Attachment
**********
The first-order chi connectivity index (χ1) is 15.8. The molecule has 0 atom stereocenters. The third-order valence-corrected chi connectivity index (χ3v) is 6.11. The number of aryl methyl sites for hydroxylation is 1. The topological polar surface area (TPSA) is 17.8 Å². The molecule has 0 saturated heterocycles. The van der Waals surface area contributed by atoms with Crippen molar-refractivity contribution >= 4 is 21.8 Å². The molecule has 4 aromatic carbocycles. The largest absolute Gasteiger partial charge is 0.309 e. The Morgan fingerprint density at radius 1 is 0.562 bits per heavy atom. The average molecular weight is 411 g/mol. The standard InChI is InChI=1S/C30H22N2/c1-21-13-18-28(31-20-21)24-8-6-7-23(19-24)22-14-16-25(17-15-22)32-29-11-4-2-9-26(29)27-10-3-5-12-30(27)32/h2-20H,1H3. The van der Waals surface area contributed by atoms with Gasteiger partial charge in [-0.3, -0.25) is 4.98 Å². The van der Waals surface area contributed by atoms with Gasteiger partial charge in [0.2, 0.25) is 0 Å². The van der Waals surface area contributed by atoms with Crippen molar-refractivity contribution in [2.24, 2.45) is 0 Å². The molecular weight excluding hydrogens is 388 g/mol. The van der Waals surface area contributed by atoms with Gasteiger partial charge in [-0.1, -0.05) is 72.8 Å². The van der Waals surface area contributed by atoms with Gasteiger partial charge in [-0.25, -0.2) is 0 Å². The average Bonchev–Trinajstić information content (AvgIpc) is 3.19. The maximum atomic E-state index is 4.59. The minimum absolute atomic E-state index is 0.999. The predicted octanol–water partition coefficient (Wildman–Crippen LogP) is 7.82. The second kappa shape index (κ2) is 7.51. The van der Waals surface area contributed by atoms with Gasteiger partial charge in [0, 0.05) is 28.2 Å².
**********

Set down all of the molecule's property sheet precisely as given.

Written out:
The first-order chi connectivity index (χ1) is 15.8. The molecule has 0 atom stereocenters. The third-order valence-corrected chi connectivity index (χ3v) is 6.11. The number of aryl methyl sites for hydroxylation is 1. The topological polar surface area (TPSA) is 17.8 Å². The molecule has 0 saturated heterocycles. The van der Waals surface area contributed by atoms with Crippen molar-refractivity contribution >= 4 is 21.8 Å². The molecule has 4 aromatic carbocycles. The largest absolute Gasteiger partial charge is 0.309 e. The Morgan fingerprint density at radius 1 is 0.562 bits per heavy atom. The average molecular weight is 411 g/mol. The standard InChI is InChI=1S/C30H22N2/c1-21-13-18-28(31-20-21)24-8-6-7-23(19-24)22-14-16-25(17-15-22)32-29-11-4-2-9-26(29)27-10-3-5-12-30(27)32/h2-20H,1H3. The van der Waals surface area contributed by atoms with Gasteiger partial charge in [-0.3, -0.25) is 4.98 Å². The van der Waals surface area contributed by atoms with Gasteiger partial charge in [0.2, 0.25) is 0 Å². The van der Waals surface area contributed by atoms with Crippen molar-refractivity contribution in [2.24, 2.45) is 0 Å². The molecular weight excluding hydrogens is 388 g/mol. The van der Waals surface area contributed by atoms with Gasteiger partial charge in [-0.1, -0.05) is 72.8 Å². The van der Waals surface area contributed by atoms with Gasteiger partial charge in [-0.25, -0.2) is 0 Å². The average Bonchev–Trinajstić information content (AvgIpc) is 3.19. The maximum atomic E-state index is 4.59. The minimum absolute atomic E-state index is 0.999. The predicted octanol–water partition coefficient (Wildman–Crippen LogP) is 7.82. The second kappa shape index (κ2) is 7.51. The van der Waals surface area contributed by atoms with Gasteiger partial charge in [0, 0.05) is 28.2 Å².